Clearing Hurdles against Vietnam's Logistics Industry

8:37:01 AM | 2/21/2022

With the advantage of being located in the center of the Asia-Pacific region, on international maritime routes, Vietnam has the potential to become a major transshipment center of the region and the world.

Plenty of room for Logistics development

According to Mr. Le Duy Hiep, Chairman of the Vietnam Logistics Business Association (VLA), Vietnam's Logistics Performance Index (LPI) was ranked 39th out of 160 countries by the World Bank in 2018, up 25 ranks compared to 2016, the third among ASEAN countries and the top in emerging markets. In Southeast Asia, the capacity of Vietnam's logistics industry is behind only Singapore and Thailand.

According to the Organization for Economic Co-operation and Development (OECD), Vietnam's logistics industry has achieved an average growth rate of 12-14%/year, contributing 4-5% to GDP and an average of 10 ASEAN countries.

Currently, Vietnam has a total of 69 large and medium logistics centers, concentrated in a number of industrial parks in Hanoi, Hai Phong, Vinh Phuc, Ha Tinh, Thua Thien Hue, Da Nang, Dak Nong, Tay Ninh, Soc Trang, Ho Chi Minh City and Can Tho.

Vietnam has great potential for shipping, with the advantage of a long coastline and an important seaport system such as Chan May, Tien Sa, Ky Ha, Dung Quat and Quy Nhon. The Central key economic zone stretches along the coast with a length of 609 km, holds a particularly important position in the socio-economic development strategy, and ensures national defense and security for the whole coastal area.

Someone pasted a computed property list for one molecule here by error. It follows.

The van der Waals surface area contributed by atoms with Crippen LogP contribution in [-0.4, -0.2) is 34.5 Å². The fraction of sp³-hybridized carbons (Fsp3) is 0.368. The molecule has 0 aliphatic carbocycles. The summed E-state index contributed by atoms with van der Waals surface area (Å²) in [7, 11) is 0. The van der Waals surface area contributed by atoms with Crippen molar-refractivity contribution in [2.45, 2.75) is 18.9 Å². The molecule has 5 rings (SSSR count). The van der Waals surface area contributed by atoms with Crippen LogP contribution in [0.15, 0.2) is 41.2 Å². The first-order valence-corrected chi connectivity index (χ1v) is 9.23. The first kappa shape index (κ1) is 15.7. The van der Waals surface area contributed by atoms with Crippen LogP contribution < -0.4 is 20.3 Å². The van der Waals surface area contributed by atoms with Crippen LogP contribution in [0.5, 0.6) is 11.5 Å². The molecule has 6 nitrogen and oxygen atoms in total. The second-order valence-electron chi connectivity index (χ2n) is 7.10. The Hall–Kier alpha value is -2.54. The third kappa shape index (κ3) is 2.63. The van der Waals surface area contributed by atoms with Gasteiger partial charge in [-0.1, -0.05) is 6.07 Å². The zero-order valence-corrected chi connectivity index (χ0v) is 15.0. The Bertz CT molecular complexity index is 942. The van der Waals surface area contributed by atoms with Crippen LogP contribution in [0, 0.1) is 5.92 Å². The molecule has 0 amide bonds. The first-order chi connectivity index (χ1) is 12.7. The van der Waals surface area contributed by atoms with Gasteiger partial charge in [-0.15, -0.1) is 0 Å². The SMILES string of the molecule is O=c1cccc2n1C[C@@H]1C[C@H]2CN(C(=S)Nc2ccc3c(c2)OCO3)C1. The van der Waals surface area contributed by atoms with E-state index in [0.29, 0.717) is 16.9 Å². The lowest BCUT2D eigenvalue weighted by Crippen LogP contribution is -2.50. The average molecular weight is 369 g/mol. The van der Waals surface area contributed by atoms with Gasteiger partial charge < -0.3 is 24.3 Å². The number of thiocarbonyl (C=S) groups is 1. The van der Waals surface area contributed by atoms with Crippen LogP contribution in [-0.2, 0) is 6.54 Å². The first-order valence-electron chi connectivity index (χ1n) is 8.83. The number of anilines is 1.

Currently, Vietnam has Cai Mep Port (Phu My, Ba Ria-Vung Tau), which is one of the 20 major ports in the world capable of receiving the largest container ships of up to 214,000 tons, followed by Hai Phong port with container ships of 132,000 tons. The capacity to receive the largest tonnage ships in the world affirms that Vietnam's import and export goods can go directly to major markets such as Europe and the U.S. without transshipping through the ports of Singapore or Malaysia, helping save costs, reducing transportation time and quickly bring goods to markets.

In particular, in recent years, Vietnam continues to have a transformation from a traditional logistics center to a new generation logistics center, applying 4.0 technology.

Many challenges

There is a lot of room for development, but according to Mr. Le Duy Hiep, Vietnam still lacks modern and large-scale logistics centers for preparation, processing and preservation in order to minimize spoilage and ensure conditions for export, especially for agricultural and aquatic products which account for a large proportion of export turnover.

Regarding difficulties in the logistics industry, according to Mr. Huynh Van Cuong, Vice Chairman of Ho Chi Minh City Logistics Association, the traffic system is not synchronized; connectivity is still limited between road, rail, and waterway transport, leading to high transportation costs and reduced competitiveness. The road transport infrastructure connecting to the main ports has not kept pace with the development and increasing the cargo output of the ports,  leading to traffic congestion on the road connecting to the port.